Suza Puljic, Specialist Teacher Student Services - Catholic Education Diocese
  • "THE VERTO team are fantastic and we appreciate their expertise and support. They always go the extra mile in everything they do…. nothing is ever too much trouble."

    Samantha Palise, Pathways Program Manager - Mid Coast Connect
  • "VERTO provide great advice and support throughout the entire recruitment process, from assisting with the position description and advertising, receiving applications, to providing office space for interviews. Friendly professionalism, courtesy and prompt responses all added to a positive result – which our organisation greatly appreciates."

    Jenny Bell, Manager - Cowra Tourism Corporation
  • "VERTO care about my wellbeing and helped me find a great job! I now work outdoors with a friendly bunch of people, for a local employer that treats employees with compassion and understanding. I’m now looking forward to a long term future in the workforce."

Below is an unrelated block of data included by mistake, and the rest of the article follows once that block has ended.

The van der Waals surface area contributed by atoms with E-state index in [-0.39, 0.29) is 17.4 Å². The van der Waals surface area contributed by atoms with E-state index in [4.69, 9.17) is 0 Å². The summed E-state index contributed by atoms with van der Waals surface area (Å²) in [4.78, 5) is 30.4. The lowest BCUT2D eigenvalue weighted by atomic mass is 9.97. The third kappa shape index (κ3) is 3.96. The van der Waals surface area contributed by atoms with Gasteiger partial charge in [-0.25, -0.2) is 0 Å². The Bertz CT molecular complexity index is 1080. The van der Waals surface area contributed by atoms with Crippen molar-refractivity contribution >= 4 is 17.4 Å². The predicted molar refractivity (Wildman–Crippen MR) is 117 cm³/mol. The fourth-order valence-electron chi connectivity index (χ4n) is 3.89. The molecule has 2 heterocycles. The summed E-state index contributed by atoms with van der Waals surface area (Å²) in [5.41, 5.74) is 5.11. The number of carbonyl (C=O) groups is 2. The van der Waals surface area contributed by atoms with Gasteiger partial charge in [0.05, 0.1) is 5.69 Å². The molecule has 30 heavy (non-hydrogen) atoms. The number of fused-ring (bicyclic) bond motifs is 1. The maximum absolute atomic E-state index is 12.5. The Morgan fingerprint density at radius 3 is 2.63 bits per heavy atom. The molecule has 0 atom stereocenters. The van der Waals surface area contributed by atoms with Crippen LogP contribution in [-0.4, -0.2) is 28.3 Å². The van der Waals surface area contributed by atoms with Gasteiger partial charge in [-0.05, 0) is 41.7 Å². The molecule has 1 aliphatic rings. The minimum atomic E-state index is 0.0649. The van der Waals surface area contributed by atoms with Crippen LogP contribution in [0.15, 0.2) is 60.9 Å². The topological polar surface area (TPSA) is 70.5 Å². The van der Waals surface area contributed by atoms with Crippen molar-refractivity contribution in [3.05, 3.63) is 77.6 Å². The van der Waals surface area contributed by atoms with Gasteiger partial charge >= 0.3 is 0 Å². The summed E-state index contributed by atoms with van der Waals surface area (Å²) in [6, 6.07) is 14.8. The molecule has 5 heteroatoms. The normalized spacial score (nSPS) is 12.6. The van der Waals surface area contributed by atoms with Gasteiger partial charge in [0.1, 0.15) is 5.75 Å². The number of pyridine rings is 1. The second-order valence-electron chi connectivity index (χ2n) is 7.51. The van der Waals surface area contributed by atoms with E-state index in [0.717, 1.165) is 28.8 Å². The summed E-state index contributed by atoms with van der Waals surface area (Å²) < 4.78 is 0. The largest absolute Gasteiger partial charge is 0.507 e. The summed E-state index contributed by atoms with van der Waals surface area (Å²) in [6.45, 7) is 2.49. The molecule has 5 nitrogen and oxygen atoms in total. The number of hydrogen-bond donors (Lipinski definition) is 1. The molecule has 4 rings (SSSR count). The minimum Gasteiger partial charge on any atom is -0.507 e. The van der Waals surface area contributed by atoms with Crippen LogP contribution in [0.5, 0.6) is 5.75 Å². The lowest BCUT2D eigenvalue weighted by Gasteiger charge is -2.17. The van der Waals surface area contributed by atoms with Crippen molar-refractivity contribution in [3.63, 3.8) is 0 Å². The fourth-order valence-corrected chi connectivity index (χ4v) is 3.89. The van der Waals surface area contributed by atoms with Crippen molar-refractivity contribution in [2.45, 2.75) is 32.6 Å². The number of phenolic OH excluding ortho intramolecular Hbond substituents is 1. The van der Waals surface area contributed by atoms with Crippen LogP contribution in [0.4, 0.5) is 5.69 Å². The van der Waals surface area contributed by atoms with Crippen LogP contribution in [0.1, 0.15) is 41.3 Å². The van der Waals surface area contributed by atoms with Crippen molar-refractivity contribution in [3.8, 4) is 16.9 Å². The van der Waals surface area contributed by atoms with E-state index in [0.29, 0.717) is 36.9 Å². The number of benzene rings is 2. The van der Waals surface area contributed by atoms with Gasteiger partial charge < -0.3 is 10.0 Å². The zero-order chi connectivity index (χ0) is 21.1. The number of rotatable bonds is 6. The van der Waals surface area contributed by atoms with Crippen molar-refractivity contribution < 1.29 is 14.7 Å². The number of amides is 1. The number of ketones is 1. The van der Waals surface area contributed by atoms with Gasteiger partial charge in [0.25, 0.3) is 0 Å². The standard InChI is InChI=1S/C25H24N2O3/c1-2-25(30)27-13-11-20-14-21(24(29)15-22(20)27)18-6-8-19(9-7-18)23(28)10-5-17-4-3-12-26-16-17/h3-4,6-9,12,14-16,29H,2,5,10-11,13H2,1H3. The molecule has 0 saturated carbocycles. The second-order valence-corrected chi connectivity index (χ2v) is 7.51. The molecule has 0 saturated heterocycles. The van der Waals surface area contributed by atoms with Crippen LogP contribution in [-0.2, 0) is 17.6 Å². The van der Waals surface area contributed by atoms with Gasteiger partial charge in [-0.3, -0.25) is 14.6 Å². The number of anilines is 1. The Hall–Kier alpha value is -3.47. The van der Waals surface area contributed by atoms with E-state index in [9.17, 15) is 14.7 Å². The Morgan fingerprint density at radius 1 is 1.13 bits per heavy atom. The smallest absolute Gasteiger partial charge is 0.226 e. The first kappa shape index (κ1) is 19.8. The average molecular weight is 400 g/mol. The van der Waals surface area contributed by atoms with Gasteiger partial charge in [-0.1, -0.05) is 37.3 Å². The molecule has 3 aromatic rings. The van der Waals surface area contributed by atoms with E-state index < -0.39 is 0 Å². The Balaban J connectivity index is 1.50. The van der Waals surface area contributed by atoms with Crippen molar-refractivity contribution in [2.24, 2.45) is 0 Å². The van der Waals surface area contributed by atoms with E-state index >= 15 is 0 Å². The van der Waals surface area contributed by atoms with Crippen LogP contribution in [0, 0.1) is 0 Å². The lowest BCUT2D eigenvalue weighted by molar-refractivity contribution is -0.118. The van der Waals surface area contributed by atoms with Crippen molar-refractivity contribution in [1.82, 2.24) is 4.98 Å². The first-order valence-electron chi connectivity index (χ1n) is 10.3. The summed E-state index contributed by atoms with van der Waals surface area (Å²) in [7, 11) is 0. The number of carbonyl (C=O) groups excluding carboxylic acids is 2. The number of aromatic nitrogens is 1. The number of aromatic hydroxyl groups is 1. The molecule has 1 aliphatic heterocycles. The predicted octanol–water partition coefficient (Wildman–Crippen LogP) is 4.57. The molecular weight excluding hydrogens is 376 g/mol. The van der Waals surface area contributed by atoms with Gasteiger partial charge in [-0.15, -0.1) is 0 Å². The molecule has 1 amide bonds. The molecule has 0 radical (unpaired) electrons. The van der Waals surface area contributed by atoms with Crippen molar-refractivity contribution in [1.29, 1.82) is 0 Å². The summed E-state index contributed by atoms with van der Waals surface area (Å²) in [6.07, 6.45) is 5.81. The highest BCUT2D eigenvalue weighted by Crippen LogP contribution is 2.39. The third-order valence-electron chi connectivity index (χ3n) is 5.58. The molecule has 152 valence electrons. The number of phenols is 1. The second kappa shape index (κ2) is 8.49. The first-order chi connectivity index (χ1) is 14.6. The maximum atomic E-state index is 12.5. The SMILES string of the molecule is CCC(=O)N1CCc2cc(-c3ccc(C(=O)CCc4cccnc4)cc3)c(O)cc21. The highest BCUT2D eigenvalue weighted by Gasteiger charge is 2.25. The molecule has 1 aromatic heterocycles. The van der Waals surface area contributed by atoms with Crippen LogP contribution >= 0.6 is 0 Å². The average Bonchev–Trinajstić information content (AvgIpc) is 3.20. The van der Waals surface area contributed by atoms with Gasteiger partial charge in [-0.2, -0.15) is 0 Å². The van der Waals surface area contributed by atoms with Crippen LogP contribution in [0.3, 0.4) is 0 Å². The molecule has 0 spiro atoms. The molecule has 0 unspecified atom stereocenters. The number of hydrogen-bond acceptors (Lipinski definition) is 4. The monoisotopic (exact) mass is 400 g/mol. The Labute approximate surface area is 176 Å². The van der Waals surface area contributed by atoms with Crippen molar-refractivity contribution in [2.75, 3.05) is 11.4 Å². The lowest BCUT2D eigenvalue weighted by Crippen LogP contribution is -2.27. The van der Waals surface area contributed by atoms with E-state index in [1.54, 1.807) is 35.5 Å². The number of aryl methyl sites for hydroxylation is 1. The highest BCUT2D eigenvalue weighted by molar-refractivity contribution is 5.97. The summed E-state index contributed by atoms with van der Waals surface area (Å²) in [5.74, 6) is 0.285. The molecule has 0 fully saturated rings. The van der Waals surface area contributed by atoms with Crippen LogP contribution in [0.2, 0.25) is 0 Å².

Liam McFarlane - Former Job Seeker
  • "The disability employment services team are very caring. They take time with me and for me and are very understanding. They go above and beyond to help me in all aspects, not just employment."

    Stephen - DES Client
  • "VERTO has been very flexible and helpful with my training needs. The consultants and Trainers have been fantastic and there is always someone around to help me when I need support."

    Natasha Kauri - Learner
  • "VERTO responded professionally and efficiently to all requests for help. I cannot thank the organisation enough for their positive and professional manner."

    Rachael Jefferson-Buchanan - Tenancy Client
  • "Our VERTO consultant provides exceptional customer service, expertly handling all our traineeship needs and being available whenever we need information or advice."

    Kay Dhami, Managing Director - My Kindy Early Learning Centres
  • "Our VERTO Consultant has demonstrated significant industry knowledge and developed a tailored approach to our business needs time and time again."

    Jordan Shoveller, Duty Manager - Davistown RSL

VERTO is proud to work with

  • 10
  • 6
  • 16
  • 5
  • 13
  • 11
  • 12
  • 9
  • 14
  • 1
  • 3
  • 2
  • 15
  • 8
  • apprenticeships are Us
  • 4
  • 7